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Benny Goodman Big Band (1937)

 

Unlike most jazz records at the time, this song was an extended arrangement — clocking in near an epic nine minutes. Instead of a standard 10″ 78rpm single, it was released by Bluebird Records as a 12″ record, with the song split over two sides. James Mundy wrote the arrangement for Goodman’s 1937 recording of Prima’s tune, which was made in Hollywood — he combined “Sing, Sing, Sing” with Fletcher Henderson’s “Christopher Columbus.” But the most recognizable part of the song is Gene Krupa's drumming, which exists as a motif throughout the song. Helen Ward recalls that one night Krupa refused to stop drumming when he got to the end of the third chorus and Goodman picked up his clarinet and soloed right along with him.

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Helen Ward

 

The classic Victor recording was made some fifteen months later. It shows how much an arrangement could develop, if it was one that audiences were interested in. Audiences were obviously interested in the original Jimmy Mundy blueprint, as were the musicians in the Goodman band, who over those fifteen months made the changes that transformed what was essentially a rhythmic pop tune with a weak lyric into an epic instrumental workout for drummer Gene Krupa, tenor saxophonist Vido Musso, trumpeter Harry James, Benny himself, and the entire Goodman band. This is a great performance. It had a great deal to do with propelling Gene Krupa and Harry James to stardom.

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Benny Goodman - Sing Sing Sing (Victor 1937)

 

The Carnegie Hall concert was a first for jazz, and today is seen as the beginning of its acceptance as mainstream American music. The performances themselves are an artistic triumph (Goodman had given up a few gigs so the band could spend a couple days rehearsing in the Hall and getting used to its unique acoustics). Martha Tilton’s performance invoked a standing ovation and calls for an encore - but it was when the band launched into “Sing, Sing, Sing” that they really tore it up.

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Benny Goodman Big Band - Carnegie Hall 1938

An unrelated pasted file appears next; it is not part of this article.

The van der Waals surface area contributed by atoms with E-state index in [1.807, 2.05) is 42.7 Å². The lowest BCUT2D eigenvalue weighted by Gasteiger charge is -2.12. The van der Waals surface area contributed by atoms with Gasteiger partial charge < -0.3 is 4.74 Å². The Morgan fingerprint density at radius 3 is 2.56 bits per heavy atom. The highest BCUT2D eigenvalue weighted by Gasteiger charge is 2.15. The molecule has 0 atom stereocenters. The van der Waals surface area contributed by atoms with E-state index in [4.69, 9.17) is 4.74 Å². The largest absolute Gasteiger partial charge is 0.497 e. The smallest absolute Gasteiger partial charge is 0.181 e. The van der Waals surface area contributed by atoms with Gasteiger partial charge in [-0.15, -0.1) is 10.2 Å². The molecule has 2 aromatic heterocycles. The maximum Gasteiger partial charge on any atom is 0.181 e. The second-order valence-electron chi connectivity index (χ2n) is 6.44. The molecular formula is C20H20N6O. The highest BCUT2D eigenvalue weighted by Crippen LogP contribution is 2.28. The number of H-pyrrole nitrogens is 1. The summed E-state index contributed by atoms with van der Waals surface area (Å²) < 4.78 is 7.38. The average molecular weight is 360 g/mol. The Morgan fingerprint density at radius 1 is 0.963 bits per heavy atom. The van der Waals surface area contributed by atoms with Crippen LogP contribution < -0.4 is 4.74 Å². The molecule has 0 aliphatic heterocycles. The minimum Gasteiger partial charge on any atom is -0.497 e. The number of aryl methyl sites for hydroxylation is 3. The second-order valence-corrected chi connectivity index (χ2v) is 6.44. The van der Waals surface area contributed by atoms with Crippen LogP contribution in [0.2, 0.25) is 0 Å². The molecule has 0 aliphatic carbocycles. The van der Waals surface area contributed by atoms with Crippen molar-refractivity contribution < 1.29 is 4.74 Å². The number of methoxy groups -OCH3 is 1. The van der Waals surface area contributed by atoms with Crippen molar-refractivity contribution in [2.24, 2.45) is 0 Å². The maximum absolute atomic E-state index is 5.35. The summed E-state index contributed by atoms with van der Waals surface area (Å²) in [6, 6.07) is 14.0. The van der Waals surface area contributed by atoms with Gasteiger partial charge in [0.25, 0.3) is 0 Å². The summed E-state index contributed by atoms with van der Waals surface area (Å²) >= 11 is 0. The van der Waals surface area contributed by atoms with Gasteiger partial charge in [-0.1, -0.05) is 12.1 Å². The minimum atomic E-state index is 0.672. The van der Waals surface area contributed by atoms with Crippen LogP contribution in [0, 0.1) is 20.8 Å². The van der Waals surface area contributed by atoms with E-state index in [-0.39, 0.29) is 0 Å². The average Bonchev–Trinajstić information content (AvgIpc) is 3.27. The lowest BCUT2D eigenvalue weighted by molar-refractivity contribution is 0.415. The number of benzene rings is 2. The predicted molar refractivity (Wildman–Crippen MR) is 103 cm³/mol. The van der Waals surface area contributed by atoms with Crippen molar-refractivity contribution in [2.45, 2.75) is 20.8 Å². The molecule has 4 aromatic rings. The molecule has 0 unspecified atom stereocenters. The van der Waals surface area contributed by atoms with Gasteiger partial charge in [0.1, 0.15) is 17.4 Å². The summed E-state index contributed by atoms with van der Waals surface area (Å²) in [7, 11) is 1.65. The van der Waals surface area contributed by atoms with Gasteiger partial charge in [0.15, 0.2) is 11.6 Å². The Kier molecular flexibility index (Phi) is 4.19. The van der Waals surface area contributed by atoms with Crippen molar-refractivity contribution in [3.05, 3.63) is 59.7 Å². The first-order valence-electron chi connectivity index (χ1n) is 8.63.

Next day, contemplating the diverse review, the interested editorial opinions in the Times and the Herald-Tribune, someone said to Goodman, "Its too damned bad somebody didn’t make a record of the whole thing." He smiled and said, "Somebody did."

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Benny Goodman

 

“Sing, Sing, Sing” is a song so deliriously happy and brimming with excitement, that it seems anything is possible. The moment it begins, with that mischievous beat of the drum, you know you are about to hear something beautiful and wild. Then the trumpets kick in and woah, just woah. Before you know it you’re up and dancing and without a care in the world as you hear the piano softly here or the crash of the symbols there.

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Gene Krupa (1937)

 

Sing, Sing, Sing (With a Swing) lyrics by Louis Prima


Sing, sing, sing, sing
Everybody start to sing
La dee da, ho, ho, ho
Now you're singing with a swing

Sing, sing, sing, sing
Everybody start to sing
La dee da, ho, ho, ho
Now you're singing with a swing

And when the music goes around
Everybody goes to town
But here's something you should know
Ho ho baby ho ho ho

Sing, sing, sing, sing
Everybody start to sing
La dee da, ho, ho, ho
Now you're singing with a swing
……………………………………….

And when the music goes around
Everybody goes to town
But here's something you should know
Ho ho baby ho ho ho

Sing, sing, sing, sing
Everybody start to sing
La dee da, ho, ho, ho
Now you're singing with a swing

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Harry James, Benny Goodman, Gene Krupa

 

 

 

Benny Goodman - Sing, Sing, Sing (With a Swing) – Carnegie Hall 1938

Last Updated (Sunday, 29 April 2018 17:10)